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End-of-Life Counseling: What the Bill Says and Why It Matters

Posted Aug 27 2009 11:36pm

Does the “end-of-life counseling provision in the House health care reform bill put us on the road to euthanasia? Or is it good news for patients?  tracheal intubation

I’ve already said I think it’s good news.  Too few people realize that decisions at the end-of-life are often a trade off:  For a longer life, you can pay with a great deal of agony.  That’s a totally personal decision, but one you should discuss with your doctor and family to make sure your wishes are followed.

Apparently, all the accusations about death panels and euthanasia are at least bringing more attention to this question, as Kaiser Health News reports:  “Jon Radulovic, vice president for communications at the National Hospice and Palliative Care Organization, says the debate dispute “is providing the end-of-life care community with an opportunity to talk about what good care is and the services that are available.”

For anyone who is still wondering what this provision (section 1233) says, Kaiser also has a great piece describing the provision along with an excerpt.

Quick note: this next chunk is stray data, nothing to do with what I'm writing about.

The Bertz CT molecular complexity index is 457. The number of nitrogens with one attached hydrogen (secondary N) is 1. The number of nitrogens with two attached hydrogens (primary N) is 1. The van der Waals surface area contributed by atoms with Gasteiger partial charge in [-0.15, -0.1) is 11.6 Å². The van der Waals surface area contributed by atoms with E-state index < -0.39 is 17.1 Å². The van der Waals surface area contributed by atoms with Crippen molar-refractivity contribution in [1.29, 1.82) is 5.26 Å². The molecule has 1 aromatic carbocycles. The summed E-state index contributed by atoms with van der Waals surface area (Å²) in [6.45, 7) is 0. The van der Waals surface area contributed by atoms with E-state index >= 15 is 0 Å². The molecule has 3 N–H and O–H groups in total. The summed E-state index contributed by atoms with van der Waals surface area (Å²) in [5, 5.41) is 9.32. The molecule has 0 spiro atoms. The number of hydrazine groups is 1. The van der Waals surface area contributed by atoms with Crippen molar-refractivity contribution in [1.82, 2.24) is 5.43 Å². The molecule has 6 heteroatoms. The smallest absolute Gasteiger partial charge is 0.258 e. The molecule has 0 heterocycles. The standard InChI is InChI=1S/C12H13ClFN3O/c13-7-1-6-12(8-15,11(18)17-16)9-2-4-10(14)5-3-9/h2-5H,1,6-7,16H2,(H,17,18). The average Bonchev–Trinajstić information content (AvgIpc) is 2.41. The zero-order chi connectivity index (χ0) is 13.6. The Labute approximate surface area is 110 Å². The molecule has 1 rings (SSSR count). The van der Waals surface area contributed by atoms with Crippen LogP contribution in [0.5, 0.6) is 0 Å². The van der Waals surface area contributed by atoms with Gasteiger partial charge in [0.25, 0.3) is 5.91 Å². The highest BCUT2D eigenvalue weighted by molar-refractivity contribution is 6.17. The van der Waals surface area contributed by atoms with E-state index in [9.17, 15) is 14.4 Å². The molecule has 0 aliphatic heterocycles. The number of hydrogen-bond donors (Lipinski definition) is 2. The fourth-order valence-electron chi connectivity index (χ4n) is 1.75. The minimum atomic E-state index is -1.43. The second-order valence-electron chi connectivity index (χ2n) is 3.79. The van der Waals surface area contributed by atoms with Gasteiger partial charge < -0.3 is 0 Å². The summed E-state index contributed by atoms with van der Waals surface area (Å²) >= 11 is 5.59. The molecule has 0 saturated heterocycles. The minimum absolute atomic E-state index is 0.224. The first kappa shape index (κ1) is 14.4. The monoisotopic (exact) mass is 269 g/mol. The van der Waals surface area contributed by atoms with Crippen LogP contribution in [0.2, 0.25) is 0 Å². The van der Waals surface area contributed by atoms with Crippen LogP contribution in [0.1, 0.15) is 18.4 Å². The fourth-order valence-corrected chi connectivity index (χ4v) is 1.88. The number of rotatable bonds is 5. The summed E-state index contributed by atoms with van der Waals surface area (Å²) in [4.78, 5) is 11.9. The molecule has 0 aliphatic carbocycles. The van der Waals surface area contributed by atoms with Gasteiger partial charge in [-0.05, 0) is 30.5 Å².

Until now, they explain, there was no specific law stating that Medicare should reimburse doctors for end-of-life counseling. “Currently, physicians generally classify the conversations under a funding code covering counseling and discussion of issues such as marital problems and depression associated with a job loss…”

The new House bill  “requires Medicare reimburse doctors and other practitioners for consultations covering a range of information, including information about living wills and power of attorney.”

So, doctors have already been doing the counseling, and now it would just be eaiser to get paid for it and they’d probably make more money doing it.  Some people think that all life-saving procedures should always be done, but clearly others do not agree.  Once you sit down with a medical professional and go through a health care proxy or living will, you might be shocked at what would be in store for you if you don’t plan ahead.

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